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Mintz Takes Animated Approach to Address the Evils of Alcohol

Published: February 1, 2010

Art’s Aubry Mintz is an animator, formerly at Industrial Light and Magic, who is now an associate professor in the illustration/animation department at CSULB. He also serves as a faculty-in-residence. So, when former director of Housing and Residential Life Stan Olin realized what he had, he commissioned the talented Mintz to produce 30-second animated pieces about the evils of alcohol.

“Stan wanted to do a piece to bring awareness about drinking too much and rather than do a kind of hit-you-on-the-head, pandering-to-the-audience campaign about not drinking on campus, he wanted to do something that was a little different and that people would actually watch so he thought of doing an animated piece and they commissioned me,” Mintz said.

“About a year ago we were really trying to get on top of alcohol use in the residence halls and on the campus as a whole,” said Elson Browne, associate director of Housing and Residential Life, noting part of the reason Mintz was brought in as a faculty-in-residence was because nobody with that area of expertise had ever been hired. “We thought it would be kind of cool for students to have direct access to someone with his talents. And, since Aubry does animation professionally, we thought we could get more mileage out of a 30-second animated film rather than just telling students ‘don’t do this, don’t do that’ and use a medium that they would possibly respond to better.”

Animated character “Sloppy J-Lo”

Now in his third year at CSULB, Mintz has been in the industry ever since graduating from Canada’s Sheridan College in 1997 (now called Sheridan Institute of Technology and Advanced Learning).

Maybe not so coincidentally, Mintz worked with a couple of individuals from Disney to create some of the ideas for the 30-second spots for which he had been commissioned. He then recruited Associate Professor Robin Richesson, head of the Illustration Department at CSULB, to serve as the art director, Associate Professor Andrew Byrom, who was the head of the Graphic Design Department at the time, worked on the live action sequence; and part-time Assistant Professor Soyeon Kim was brought in to create the title sequence.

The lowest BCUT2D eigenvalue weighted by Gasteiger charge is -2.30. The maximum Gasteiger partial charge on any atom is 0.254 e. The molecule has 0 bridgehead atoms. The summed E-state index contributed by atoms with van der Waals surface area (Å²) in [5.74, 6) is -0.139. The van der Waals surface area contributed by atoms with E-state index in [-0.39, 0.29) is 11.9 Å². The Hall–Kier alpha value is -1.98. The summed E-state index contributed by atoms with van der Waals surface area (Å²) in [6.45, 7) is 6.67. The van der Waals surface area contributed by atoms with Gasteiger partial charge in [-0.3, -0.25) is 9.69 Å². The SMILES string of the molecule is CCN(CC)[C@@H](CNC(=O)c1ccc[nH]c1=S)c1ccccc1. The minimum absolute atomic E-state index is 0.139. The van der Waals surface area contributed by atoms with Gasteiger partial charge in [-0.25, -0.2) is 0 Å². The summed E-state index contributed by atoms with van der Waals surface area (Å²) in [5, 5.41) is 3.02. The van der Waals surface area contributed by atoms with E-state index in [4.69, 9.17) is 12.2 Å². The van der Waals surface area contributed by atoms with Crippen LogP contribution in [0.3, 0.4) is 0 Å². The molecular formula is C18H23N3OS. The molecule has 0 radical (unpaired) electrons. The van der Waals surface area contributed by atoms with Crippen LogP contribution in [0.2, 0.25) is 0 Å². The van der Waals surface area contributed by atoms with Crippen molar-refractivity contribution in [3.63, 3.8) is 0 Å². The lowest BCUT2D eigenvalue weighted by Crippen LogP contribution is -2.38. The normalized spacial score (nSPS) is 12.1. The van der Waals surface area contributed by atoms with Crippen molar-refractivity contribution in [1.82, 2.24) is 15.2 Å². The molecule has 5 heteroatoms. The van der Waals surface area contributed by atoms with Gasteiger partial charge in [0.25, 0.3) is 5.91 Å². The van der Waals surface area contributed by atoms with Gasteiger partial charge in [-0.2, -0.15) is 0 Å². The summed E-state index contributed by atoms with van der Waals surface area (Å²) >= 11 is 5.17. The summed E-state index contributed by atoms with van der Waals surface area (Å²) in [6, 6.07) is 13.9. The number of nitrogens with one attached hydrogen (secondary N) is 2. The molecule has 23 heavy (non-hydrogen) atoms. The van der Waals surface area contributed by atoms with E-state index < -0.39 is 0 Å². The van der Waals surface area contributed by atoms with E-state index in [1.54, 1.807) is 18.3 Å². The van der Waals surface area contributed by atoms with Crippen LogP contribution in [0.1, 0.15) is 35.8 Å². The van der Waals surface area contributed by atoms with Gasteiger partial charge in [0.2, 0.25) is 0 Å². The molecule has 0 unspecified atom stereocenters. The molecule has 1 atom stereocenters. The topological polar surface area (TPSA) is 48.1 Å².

“We all worked on this together,” said Mintz. “Like I would in a studio, I animated and designed it and storyboarded it and I hired CSULB students to be my animation assistants. A 30-second spot takes about four or five months, so you need a crew and in order to keep the costs down we were able to hire some students, but the quality I thought was good.

Aubry Mintz

“Layout artist Jim Schlenker (‘Curious George’, ‘The Little Mermaid’),” came in, and drew all the backgrounds and then Robin would take the backgrounds and paint them,” said Mintz. “While that’s going on we actually started animating. I would draw all the drawings kind of rough and then I would bring the students in to put a line on it and do what’s called cleanup animation. Then another person would scan it into a computer and do the colors.”

Mintz felt this was a great opportunity for students.

“All the things you talk about in class are put into effect because it’s a real job,” said Mintz. “When you are in a college and still learning, before working as professionals, I tell students to find projects for the experience of working together. So, it’s great to see some of them get together with friends and make a film over the summer. Experience only makes them better, and that is especially true when doing animation. Once they learn to make something move properly, then they should be able to use those principles with any animation, whether it be drawings, with a hunk of clay, with a pile of sand or with a computer. The art and skill is learning to make it move and then the end look just depends on the story you are telling and the process you are using.”

Completed a year ago, the first animated commissioned piece is called “High Diving Drunk” and focuses on a drunk male who thinks he’s cliff jumping when he’s really on a high-rise apartment building in front of a billboard jumping into a tiny pool. The recently completed second 30-second is called “Sloppy J-Lo” and features a female character, who thinks she is J-Lo in a rock concert, but then you learn that she is just making a fool of herself by dancing on a table in a dingy bar.

“The whole idea behind these pieces is it’s kind of like reality vs. what alcohol makes you think,” said Mintz. “At the college age it can be dangerous and they do things they regret and I think we get that point across with these pieces.”

The spots run continuously on the campus’ Channel 3, so students get to view them on an ongoing basis. They can also be seen at the Web site www.slopjoe.com.